A colonoscopy is a process where a doctor uses a colonoscope to find cancerous and precancerous growth in colon. Colonoscopy shows ulcers, polyps and investigates the cause of rectal bleeding and abdominal pain. Learn more about the method and what should be done before and after a colonoscopy.
Colonoscopy is a procedure to look inside large intestine to detect possible signs of colon cancer. A long flexible tube with a camera and a source of light is inserted into the rectum, which allows the doctor to view the insides of the entire colon. They investigate the causes of blood found in stool, diarrhea or when an abnormality is found in a colonic X- ray computerized axial tomography (CT) scan. Colonoscopy is also used to prevent or remove abnormal growths, called polyps before they transform into cancer. Usually, colonoscopy allows accurate diagnosis and treatment without the need to go for a major operation. It is estimated in studies that through colonoscopy screening 76 to 90 percent of colon cancer can be prevented.
A colonoscopy is recommended for the following reasons:
Only 5 out of 1,000 people will have a serious complication during colonoscopy. Complications can be treated with antibiotics, blood transfusion, hospitalization, repeat colonoscopy or surgery.
There are low chances of dying from colonoscopy. However, a colonoscopy involves the following complications:
Risk Factors for Colorectal Cancer:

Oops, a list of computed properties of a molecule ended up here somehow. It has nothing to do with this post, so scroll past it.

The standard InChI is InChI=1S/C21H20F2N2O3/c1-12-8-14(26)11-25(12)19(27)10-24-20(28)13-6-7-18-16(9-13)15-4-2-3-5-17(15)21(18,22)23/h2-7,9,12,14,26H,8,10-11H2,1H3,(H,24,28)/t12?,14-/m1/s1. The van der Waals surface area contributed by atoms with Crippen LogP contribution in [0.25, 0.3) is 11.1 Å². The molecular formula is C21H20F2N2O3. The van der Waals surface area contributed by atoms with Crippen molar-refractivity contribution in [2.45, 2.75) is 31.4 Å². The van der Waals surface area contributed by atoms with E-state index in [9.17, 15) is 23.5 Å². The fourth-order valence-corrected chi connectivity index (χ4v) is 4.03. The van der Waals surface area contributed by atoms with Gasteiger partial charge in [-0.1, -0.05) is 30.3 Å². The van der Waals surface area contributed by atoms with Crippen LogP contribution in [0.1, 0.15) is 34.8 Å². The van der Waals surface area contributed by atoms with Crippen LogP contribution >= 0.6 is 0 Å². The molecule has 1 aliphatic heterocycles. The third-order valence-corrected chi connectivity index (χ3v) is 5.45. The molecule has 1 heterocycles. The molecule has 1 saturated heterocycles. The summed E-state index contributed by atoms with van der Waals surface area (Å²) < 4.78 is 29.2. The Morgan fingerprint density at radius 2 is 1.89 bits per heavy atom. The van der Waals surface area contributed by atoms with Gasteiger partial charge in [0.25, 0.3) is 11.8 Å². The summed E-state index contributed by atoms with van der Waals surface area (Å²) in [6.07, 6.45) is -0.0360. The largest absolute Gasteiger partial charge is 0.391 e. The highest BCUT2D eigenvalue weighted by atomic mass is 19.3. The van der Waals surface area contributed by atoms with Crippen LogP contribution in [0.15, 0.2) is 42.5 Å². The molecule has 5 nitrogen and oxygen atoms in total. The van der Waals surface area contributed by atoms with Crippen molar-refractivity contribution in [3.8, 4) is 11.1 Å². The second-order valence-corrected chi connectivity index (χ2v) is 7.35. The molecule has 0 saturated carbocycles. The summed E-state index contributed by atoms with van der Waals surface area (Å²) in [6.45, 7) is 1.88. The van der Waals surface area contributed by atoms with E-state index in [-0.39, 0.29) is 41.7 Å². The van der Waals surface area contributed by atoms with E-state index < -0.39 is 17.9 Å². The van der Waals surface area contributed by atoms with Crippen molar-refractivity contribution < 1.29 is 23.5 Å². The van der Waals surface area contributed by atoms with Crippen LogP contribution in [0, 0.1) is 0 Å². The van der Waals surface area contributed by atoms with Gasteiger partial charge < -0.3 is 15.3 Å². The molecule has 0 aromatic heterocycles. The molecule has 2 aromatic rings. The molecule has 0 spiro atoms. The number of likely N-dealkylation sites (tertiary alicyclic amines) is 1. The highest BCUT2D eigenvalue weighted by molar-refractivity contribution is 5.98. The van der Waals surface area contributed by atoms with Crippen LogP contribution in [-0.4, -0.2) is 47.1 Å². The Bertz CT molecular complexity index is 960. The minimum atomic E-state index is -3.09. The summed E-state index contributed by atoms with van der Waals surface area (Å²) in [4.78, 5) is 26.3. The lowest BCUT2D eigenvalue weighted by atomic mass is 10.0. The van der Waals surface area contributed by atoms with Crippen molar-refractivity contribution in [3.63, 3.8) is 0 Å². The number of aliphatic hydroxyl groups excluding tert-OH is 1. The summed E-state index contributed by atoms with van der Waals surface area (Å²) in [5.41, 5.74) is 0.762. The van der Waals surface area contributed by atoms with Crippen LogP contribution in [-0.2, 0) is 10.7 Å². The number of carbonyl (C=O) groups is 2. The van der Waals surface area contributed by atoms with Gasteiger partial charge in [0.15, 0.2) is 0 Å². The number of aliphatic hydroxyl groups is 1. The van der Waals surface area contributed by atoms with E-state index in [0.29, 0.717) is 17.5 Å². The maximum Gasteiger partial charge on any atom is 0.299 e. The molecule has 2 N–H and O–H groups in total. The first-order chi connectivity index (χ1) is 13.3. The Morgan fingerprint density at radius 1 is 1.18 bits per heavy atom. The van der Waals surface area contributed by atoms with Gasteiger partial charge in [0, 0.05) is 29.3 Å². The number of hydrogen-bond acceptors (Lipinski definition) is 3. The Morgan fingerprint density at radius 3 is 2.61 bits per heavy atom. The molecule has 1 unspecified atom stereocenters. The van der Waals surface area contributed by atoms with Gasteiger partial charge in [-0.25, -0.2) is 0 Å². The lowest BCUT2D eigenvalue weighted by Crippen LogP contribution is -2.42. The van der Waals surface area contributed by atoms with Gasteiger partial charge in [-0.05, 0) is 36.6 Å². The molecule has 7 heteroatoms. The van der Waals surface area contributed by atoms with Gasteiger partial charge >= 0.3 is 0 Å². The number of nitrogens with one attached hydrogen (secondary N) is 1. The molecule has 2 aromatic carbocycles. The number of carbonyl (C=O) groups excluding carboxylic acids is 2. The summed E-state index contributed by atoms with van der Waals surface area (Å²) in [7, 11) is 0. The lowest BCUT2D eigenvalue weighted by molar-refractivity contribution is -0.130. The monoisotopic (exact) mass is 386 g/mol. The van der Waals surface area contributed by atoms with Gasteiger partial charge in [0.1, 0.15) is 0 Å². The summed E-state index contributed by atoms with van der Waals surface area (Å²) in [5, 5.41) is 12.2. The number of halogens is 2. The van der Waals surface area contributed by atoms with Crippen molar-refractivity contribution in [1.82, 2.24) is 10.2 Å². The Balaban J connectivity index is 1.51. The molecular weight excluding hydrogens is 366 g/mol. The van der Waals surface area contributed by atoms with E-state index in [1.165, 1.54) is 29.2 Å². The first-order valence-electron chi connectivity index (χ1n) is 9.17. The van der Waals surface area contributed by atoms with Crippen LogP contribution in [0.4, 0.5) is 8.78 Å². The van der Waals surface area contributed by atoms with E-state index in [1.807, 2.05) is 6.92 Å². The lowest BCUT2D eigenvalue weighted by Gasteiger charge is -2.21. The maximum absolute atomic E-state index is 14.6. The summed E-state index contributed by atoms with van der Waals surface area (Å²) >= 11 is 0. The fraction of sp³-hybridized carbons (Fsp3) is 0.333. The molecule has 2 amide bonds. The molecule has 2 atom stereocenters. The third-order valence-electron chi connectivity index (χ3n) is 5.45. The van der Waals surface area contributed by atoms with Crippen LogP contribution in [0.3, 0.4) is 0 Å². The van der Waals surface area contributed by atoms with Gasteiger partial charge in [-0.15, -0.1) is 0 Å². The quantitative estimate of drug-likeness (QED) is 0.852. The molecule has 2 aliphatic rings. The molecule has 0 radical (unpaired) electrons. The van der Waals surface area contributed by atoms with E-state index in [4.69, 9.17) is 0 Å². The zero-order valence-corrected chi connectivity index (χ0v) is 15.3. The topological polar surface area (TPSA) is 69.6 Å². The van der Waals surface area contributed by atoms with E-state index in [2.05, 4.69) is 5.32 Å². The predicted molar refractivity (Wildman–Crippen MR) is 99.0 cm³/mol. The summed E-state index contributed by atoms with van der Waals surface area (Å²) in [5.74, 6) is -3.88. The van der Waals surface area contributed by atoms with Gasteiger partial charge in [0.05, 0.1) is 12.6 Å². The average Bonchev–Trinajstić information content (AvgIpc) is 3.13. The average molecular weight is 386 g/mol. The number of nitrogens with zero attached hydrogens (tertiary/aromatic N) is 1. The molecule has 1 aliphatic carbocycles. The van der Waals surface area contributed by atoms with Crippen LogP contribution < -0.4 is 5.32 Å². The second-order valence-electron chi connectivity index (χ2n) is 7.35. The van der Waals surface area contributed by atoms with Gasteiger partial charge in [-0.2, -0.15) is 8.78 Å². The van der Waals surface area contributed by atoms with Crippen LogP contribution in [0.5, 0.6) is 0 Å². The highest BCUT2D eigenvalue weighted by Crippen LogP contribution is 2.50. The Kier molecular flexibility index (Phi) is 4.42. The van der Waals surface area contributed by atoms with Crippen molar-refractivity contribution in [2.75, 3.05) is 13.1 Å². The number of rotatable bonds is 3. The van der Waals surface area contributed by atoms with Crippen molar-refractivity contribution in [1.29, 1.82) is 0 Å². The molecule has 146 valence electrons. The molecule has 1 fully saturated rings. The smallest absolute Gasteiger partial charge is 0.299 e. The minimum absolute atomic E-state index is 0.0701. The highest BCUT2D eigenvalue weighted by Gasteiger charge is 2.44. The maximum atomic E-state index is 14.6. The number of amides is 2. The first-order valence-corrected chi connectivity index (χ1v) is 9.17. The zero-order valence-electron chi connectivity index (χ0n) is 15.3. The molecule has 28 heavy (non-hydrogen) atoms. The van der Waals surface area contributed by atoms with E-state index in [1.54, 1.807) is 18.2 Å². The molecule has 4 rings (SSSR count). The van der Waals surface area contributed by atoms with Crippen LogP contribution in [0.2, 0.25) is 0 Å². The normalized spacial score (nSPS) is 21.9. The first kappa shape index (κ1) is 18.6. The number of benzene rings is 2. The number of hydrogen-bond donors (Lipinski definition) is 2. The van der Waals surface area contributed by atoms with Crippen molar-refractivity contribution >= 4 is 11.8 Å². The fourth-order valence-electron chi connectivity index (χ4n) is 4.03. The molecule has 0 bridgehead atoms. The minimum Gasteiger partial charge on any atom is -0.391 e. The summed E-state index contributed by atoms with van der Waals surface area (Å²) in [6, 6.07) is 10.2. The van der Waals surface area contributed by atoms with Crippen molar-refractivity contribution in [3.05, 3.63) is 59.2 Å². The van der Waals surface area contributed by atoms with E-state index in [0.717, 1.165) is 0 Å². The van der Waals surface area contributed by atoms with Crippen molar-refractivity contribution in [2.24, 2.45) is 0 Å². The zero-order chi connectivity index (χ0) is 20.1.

Before a colonoscopy, it is important to inform the doctor if you are dependent on some medications, health problems and facing any complications.
After consulting a doctor, the patient may be asked to stop taking some medications up to one week before the procedure.
On the day of the procedure:
It is important to have a clean colon to increase the success of the procedure. Cleansing methods may include any of the following methods:
When the procedure starts, the patient is asked to lie on the left side with knees drawn up toward the chest. Then the doctor inserts the colonoscope slowly through the rectum and air is blown into the colon. This inflates the colon so the doctor can have a clear view of the lining in the colon and rectum. The colonoscope is gently passed through the colon to view the entire area and one may need to change position slightly to allow better access. If there is any kind of abnormal growth or a polyp is detected in colon, the doctor uses a tool at the end of the colonoscope to remove the polyp or perform a biopsy. This procedure is usually painless, but sometimes bleeding may occur at the site where the tissue is removed. The doctor can stop the bleeding by using the colonoscope. It takes 30 to 60 minutes to complete the entire process.
After the procedure is complete, patient needs to stay at the center for at least two hours for the effects of the sedative to wear off. A friend or family member can drive them home. After the colon examination, doctors may work out on how far it has spread. Tissue taken at the time of colonoscopy may be used for testing genetic changes in the cancer cells. This, in turn, can influence the choice of treatment.
After a colonoscopy, most people do not have bowel cancer. However, it is important to monitor recovery. Call the doctor if any of the following symptoms occur:
It can be concluded that colonoscopy is a primary test that is used to analyze and diagnose the cancer of bowel. Different tests used to analyze gut malignancy incorporate virtual colonoscopy and sigmoidoscopy. Also, it is an established fact that colonoscopy is a useful process and less time consuming.
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